8. 2.2L Turbo, auto, dark red with matching vinyl interior, white top. Power everything, a/c. Talking dash. Just turned 90K original miles. Runs well, and ready to drive home. No rust, one repaint sometime before it came to live in our garage in 2000. Air conditioning not working, and some other little things need attention, typical for 35 year old car. All of the power windows work. Vinyl dash okay except at speaker grilles. Service manuals included. PLUS two complete parts cars. 1) matching 1985 LeBaron convertible, and 2) 1986 New Yorker sedan. All the parts you'll ever need. No titles for the parts cars. The K-car marked the return of the American convertible, and is an important milestone in Lee Iacocca's legacy. $3,895 for all three cars. In McConnellsburg, Pennsylvania 17233. Not far from Hershey. Contact Wayne, pm on this forum, or call or text 717 552-8852 (leave message, I probably won't answer if I don't recognize the number), or email wpmacdonald@comcast.net
  9. Mr. Boland: Yes, but it requires the earlier 1908/1909 Model F chassis, which has a flat frame without the "kick-up" over the rear axle. Thanks for remembering, though. Still looking.
  10. It may actually be perfect. What have you got? Thanks.
  11. Pictured are the sill plates at the rear doors. Cast brass. Now that all of the obviously not Stoddard-Dayton modifications have been removed, what's left is a brass-era limousine body with Stoddard-Dayton sill plates. While nothing is guaranteed, the logical conclusion is that the body was originally fitted to a S-D. 1912Staver, your observation as to the difficulty of reuniting the body with a S-D chassis may well be accurate. But from a historical preservation standpoint, that is at least the right place to start.
  12. Stoddard-Dayton Project Wanted. Old restoration, incomplete restoration, basket case. What do you have?
  13. Yes, the search commences. S-D made many models and wheelbases over the years, so it first has to be determined which model(s) is most likely the one originally intended for this particular body to be mounted on. The body is going to require a significant amount of wood work, but is fairly straightforward. Finding a complete chassis may be another matter. We'll see. Thanks for your encouragement.
  14. Following the observation offered by W_Higgins, exploratory work commenced by removing the skin from the right side of the driver's compartment. Sure enough, underneath was the original seat riser and seat side panel. Once that was established, everything else that was an addition was removed. The modification was done, presumably in the teens, by cutting off the body, including the sills, a few inches behind the leading edge of the seat. Then the sills were extended to make the body longer, and wider. The modified sills reached all the way to the rear fender arch to change the shape of the arch for a different style rear fender. All of this allowed the owner to reuse his older body on a newer chassis, although there was a huge amount of work involved in the update. Cutting and fitting all those pieces, none of which are straight must have taken a lot of time. Workmanship was really very good, including all the ironwork for the moldings. The updated body can be assumed to have given the owner a number of years of additional service. So, what is left is a brass era limousine dating to 1910, give or take a year or two. See photo. The windshield may not be correct, but it is in nearly the right location. It will take some work to undo the damage caused by the modifications. The good news is that there is enough original material for patterns for all the limousine specific parts. And the pieces forward of the seat should be the same as a touring or other more common body style of the same make. Photos show: the body as it was the day before all the new pieces were added (all light colored areas are where the original body was cut to allow the modifications) original paint and pinstripe on the seat side panel the return of the original fender arch what was visible after removing the right side skin (I couldn't have been happier had I discovered King Tut's tomb. Those original panels hadn't seen the light of day for a hundred years) head on view of the seat and riser the iron moldings which were part of the update From all this, the originally posted questions regarding the hood former, dash, and cowl are no longer relevant. Thanks to all of you for participating in this discussion.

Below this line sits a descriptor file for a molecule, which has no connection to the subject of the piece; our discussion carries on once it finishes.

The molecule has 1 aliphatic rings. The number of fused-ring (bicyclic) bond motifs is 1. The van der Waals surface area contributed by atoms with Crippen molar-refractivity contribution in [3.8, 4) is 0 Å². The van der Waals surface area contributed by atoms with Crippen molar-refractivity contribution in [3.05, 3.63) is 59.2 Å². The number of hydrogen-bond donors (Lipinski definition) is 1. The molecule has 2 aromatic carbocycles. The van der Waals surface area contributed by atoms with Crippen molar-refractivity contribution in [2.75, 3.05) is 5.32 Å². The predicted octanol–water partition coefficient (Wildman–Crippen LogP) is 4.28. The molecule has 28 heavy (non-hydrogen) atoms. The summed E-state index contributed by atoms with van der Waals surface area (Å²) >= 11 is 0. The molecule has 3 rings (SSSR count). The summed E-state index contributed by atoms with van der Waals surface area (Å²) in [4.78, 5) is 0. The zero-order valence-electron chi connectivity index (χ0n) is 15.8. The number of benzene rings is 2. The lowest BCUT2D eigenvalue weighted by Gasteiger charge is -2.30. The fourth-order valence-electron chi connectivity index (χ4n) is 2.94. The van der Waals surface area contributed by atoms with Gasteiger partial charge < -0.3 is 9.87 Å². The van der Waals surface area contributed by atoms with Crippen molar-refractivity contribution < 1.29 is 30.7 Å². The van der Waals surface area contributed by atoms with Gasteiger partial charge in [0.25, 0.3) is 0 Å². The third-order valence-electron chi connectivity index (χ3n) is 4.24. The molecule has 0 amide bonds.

15. W_Higgins, what an excellent observation on the seat riser. Thank you. In my excitement at looking at all the trees, I missed the forest. You are absolutely correct, and exploratory work will begin tomorrow. Of course, this revelation changes the whole nature of the project. I'll post my findings. Again, thanks to everyone for participating.